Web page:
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The Underlying security meaning is considered the primary component based on which a derivative gets its value. Therefore, the value of a financial derivative depends largely on the value of an underlying security.
Another name for underlying security is Underlying Asset, which one can use to determine the Basis of a derivative contract.
For instance, let’s say there is an option contract for Stock XYZ, and it offers an investor the right to purchase or sell the stock at the strike price until its expiration date. In this situation, Stock XYZ becomes the underlying asset.
There may be numerous common and exotic derivatives. However, all of them are based on an underlying asset or underlying security. This also means that the price of the derivative will be affected whenever the price of the underlying security goes up or down.
The underlying security is also termed simple as “the underlying”. Moreover, an underlying security can be any Financial Instrument, asset, index, or even another derivative. The more complex a particular derivative grows, the higher the degree of risk speculation and hedging would become.
Underlying securities are classified based on the type of investment risks each of them is subject to. For instance, commodities and stocks are subject to Market risks as well as a general economic risk.
The term “underlying securities” is often used interchangeably with “underlying assets”, as both of them refer to factors on which financial derivatives are based. However, that doesn’t necessarily mean that the two terms are precisely synonymous with each other.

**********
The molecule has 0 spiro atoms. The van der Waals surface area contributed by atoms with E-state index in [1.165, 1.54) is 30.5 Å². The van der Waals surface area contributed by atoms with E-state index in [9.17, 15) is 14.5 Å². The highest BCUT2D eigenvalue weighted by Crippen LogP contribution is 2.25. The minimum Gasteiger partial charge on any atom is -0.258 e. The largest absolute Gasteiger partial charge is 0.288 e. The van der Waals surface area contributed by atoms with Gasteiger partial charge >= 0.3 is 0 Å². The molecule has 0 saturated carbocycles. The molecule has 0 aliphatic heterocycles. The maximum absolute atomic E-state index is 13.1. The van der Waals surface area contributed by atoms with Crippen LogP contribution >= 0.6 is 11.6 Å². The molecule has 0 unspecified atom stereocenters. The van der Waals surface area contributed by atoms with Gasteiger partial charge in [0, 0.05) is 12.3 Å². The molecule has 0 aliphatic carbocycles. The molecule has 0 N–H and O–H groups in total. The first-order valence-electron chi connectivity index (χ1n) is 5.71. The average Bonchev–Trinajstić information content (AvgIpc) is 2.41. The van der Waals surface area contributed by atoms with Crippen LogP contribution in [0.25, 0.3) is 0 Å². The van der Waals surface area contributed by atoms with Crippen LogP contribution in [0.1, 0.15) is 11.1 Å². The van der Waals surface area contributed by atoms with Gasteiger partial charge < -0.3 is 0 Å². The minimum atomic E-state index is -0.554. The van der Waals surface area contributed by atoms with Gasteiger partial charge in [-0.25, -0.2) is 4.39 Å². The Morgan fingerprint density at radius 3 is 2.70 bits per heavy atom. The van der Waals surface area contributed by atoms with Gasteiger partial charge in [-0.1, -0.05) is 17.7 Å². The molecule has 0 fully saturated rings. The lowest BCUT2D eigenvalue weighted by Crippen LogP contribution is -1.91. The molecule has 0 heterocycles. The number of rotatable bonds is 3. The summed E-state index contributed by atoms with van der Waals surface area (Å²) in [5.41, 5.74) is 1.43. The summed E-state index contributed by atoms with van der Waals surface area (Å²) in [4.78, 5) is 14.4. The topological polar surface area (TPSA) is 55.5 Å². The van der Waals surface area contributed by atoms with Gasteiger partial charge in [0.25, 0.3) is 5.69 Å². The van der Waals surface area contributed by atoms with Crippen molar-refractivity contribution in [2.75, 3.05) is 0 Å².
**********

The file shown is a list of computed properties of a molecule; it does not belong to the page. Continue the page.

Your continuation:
The investment risks that are given priority by investors or bondholders in other debt instruments, include Default Risk (or counterparty risk), credit risk, and interest rate risk.
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A security denotes a negotiable financial instrument that comes with some kind of monetary value, at least potentially. Virtually speaking, all securities can also be known as assets. However, the difference is not all assets can be called securities. Because not all assets can exist in some kind of security.
Taking an example of assets like oranges and heating oil, we can safely say that they are not securities. But you can trade these assets via derivative instruments, including contracts, futures, options, CFD (contracts for difference), and forward contracts.
The underlying is necessary to determine the pricing of derivatives. An underlying security gives derivatives their value. It enables investors to use options along with the concept of the underlying assets to identify and hedge risks.
Suppose when you purchase options to track the price movements of future stocks, you are actually trying to limit your downside risks associated, and at the same time allow unlimited upside potential.
More or less, all derivatives are based on an underlying asset or security, irrespective of whether the derivative is common or rare. To use an option and its underlying asset in the most advantageous way, you need to do your research well to speculate and hedge away the risks associated.